During the course of this week we have seen a major stir in the Pakistani political scenario after the “so-called” international alienation measures being taken by India in the international community against Pakistan. We have all been hearing about how it went down between DG ISI General Rizwan Akhtar and the government on the issue of diplomatic crisis being a result of state’s tolerance of non-state actors such as Jamat-ud-Dawaa, Jaish-e-Muhammad & Lashkar-e-Toiba. We can see a lot of discussion happening on the issue and the entities in question being criticized for their role in the Kashmir Cause. But is all this criticism just? Is it really meaningful in this current scenario when Kashmir stands at a very critical junction? Or is it only another kind of extremism which uses the pseudo typical approach to unleash it’s so commonly known rhetoric of painting everyone not on its agenda as terrorist, non-state actor or whatever else you might want to call it which would suggest a fancy threatening notion?
The phrase that is so commonly waved around as being the official policy of Pakistan “The good Taliban and bad Taliban” is nothing but a lowly way of teasing Pakistan’s stance in defending itself from enemies’ threats and countering their fourth and fifth generation warfare against Pakistan’s sovereignty. This almost means “the good terrorist and the bad terrorist”. There are no good Taliban and no bad Taliban in fact. It’s the ideologies that are the basis of this difference. Simply put, a person who does not adhere to Islamic principles but does appear to be a Muslim and believes in the Takfiri ideology (Pronouncing other innocent Muslims non-believers thus justifying their killing) are in fact not Muslims, period. They are terrorists and the Pakistan Army and the government has taken ample measures against such deviants by conducting massive successful combing operations as well as full scale military operations.
Now the so-called “good Taliban” are the ones that are labelled with this term just because they are practicing Muslims and adhere to Islamic principles. The people labelling them so are the ones following the worn out western media’s rhetoric of painting every practising Muslim as being a believer in extremist ideology. As of now even the West has realized that this was merely grey propaganda against Muslims throughout the world.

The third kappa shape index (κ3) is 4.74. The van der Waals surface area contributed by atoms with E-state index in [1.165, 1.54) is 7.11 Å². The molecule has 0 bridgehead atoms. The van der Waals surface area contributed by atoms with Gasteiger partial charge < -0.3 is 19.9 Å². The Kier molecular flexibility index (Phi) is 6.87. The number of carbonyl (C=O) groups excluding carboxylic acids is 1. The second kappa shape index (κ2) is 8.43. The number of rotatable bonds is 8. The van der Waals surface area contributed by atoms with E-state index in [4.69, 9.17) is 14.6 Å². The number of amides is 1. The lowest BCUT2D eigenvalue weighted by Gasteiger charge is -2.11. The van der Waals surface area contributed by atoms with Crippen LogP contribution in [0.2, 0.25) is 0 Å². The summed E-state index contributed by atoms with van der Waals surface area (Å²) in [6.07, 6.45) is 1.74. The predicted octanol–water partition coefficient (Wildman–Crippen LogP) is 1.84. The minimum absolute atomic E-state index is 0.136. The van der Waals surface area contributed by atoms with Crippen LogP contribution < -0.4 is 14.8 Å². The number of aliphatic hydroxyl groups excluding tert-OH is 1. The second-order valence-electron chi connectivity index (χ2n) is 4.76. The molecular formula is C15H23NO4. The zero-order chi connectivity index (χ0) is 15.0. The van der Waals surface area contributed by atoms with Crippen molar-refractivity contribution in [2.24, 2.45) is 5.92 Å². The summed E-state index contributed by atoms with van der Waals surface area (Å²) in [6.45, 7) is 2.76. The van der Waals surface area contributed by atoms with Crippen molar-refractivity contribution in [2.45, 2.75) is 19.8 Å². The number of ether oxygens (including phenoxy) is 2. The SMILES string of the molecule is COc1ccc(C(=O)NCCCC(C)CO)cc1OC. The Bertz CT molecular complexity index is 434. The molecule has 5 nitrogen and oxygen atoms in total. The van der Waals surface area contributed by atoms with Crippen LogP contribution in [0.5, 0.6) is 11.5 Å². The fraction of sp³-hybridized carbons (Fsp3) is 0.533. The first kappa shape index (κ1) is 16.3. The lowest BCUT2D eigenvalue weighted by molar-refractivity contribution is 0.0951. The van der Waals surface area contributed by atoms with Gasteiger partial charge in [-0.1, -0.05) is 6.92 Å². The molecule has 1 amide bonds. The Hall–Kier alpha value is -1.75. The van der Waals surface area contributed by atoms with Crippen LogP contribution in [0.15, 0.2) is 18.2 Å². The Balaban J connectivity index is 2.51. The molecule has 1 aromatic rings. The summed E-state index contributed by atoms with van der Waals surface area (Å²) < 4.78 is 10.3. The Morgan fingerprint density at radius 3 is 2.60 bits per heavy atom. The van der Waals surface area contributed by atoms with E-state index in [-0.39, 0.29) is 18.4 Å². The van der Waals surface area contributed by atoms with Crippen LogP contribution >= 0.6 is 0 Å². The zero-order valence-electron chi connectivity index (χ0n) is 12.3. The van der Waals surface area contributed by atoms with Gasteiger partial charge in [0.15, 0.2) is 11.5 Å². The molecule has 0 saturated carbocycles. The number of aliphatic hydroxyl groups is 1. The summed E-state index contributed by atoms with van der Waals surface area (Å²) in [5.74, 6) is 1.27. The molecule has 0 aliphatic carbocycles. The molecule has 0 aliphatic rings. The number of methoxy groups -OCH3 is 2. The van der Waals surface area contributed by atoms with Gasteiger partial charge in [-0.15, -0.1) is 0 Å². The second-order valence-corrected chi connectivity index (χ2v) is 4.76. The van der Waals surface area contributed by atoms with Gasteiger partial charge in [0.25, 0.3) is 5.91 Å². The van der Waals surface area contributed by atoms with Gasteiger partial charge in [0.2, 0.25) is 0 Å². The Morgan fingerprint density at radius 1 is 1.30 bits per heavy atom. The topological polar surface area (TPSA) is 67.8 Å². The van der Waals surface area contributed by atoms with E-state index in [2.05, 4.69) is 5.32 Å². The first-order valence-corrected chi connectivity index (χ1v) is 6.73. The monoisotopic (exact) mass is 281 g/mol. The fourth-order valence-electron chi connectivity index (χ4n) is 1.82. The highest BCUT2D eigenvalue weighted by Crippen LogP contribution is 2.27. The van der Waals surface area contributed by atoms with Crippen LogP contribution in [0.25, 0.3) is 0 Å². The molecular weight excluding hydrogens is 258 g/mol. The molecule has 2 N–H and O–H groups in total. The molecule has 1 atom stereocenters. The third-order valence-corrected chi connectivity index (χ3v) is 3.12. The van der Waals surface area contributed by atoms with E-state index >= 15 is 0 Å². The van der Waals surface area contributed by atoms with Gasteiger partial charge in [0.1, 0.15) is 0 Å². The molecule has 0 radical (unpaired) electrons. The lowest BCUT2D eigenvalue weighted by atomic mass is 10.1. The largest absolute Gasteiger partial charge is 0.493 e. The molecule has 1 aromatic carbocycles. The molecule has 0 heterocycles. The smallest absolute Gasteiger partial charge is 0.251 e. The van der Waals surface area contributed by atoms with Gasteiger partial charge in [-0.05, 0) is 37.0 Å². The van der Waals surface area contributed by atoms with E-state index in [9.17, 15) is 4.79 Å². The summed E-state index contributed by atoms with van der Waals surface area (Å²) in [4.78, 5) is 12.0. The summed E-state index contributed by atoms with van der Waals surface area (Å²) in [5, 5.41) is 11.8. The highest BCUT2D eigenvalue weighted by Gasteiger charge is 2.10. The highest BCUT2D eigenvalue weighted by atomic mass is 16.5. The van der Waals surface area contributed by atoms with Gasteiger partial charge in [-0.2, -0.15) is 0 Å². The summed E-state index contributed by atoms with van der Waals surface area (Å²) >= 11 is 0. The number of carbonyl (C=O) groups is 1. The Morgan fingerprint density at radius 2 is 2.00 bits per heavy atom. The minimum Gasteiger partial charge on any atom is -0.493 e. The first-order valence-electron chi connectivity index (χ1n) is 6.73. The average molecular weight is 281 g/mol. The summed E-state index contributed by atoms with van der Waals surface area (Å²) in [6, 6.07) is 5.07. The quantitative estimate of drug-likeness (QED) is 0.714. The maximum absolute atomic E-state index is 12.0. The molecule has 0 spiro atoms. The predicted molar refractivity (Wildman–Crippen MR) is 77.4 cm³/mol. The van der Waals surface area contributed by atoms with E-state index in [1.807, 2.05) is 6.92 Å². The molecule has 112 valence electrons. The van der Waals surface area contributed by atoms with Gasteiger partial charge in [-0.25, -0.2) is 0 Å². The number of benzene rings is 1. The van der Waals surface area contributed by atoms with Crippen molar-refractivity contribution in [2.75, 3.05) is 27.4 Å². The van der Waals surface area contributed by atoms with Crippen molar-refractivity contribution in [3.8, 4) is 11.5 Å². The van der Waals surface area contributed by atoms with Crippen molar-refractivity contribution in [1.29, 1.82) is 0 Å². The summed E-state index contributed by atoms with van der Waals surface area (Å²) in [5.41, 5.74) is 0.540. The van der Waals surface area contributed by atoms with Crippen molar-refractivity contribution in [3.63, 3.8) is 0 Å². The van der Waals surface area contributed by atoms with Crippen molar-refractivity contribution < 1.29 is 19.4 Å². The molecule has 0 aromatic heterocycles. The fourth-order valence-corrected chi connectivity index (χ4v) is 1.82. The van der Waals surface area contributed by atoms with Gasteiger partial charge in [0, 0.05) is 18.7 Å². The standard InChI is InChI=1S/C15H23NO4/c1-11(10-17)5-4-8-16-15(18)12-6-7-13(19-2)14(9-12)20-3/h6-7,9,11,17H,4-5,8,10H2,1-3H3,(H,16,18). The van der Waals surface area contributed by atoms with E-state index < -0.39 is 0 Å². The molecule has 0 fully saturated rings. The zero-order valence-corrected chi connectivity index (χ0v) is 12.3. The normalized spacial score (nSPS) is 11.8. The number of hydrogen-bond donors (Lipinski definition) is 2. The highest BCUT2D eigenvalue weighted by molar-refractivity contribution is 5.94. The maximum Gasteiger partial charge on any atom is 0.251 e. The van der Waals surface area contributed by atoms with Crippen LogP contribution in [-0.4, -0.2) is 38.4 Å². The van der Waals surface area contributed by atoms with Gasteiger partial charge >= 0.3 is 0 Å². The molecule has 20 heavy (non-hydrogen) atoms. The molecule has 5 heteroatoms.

Now if we will succumb to India’s nagging over its own failures and its cover-ups over what heinous crimes against humanity it is conducting in Kashmir just because they are demanding their basic right to self-determination then it is a matter of shame for us. If India is subjecting us to diplomatic alienation just because we stand by our Kashmiri brothers or the so-called non-state actors have taken to resolving what the United Nations and the international community should have had done decades ago then it is more of a lesson to wake up and realize your enemies’ tricks rather than to start introspection and forget what the enemy plans to do. It is time to show unity not division.
Moreover, How can we justify calling people terrorists when their activities suggest otherwise and what definition of terrorism does it fit in with when we classify someone as being a terror threat? For example Hafiz Saeed and his organization Jamaat-ud-Dawaa and Falah-i-Insaniyat Foundation are not banned in Pakistan. And this is not because they have been exempted from any allegations rather this is because the Pakistani courts have not found a single evidence against them which would suggest that the organizations are terror threats. Then on what basis do people try to label such organizations as extremists? They have never been found to be promoting sectarian violence. They have openly declared suicide attacks as being Haram (Illegitimate). They have clearly shown their ideology to the world that killing any innocent human being (not just Muslims) is like killing the whole humanity. Then what part does translate into terrorism? Isn’t the role of these organizations during the last three decades a clearance in itself? Who makes us question what we already know?
On the other hand observing the whole picture we need to realize that even if these non-state actors do need to be brought under light then is it the right time to do so? Pakistan is going through unusual circumstances and the turmoil in Kashmir has to be answered. Rather than to surrender to India’s worthless propaganda shouldn’t we be countering it?
On top of that even if we as a nation need to take steps against such non-state actors then this should be done in the court of law. We can accuse someone of a wrongdoing but not victimize them based on our own judgements.
We need to question the core of this problem. If the United Nations had done its job then today there would not be any Lashkar-e-Toiba or Jaish-e-Muhammad. The priorities for Pakistan are to eliminate the Indian terrorism against innocent Kashmiris and countering India’s clandestine activities directed against Pakistan. Whether it be political, terrorist or diplomatic. Pakistan has every right to protect its integrity and sovereignty and Pakistan will answer to every sinister move India takes against us. For those who think that the world spins only the way they imagine it to be they should realize the importance of getting their facts straight and show some responsibility. Otherwise they themselves are extremists of another kind.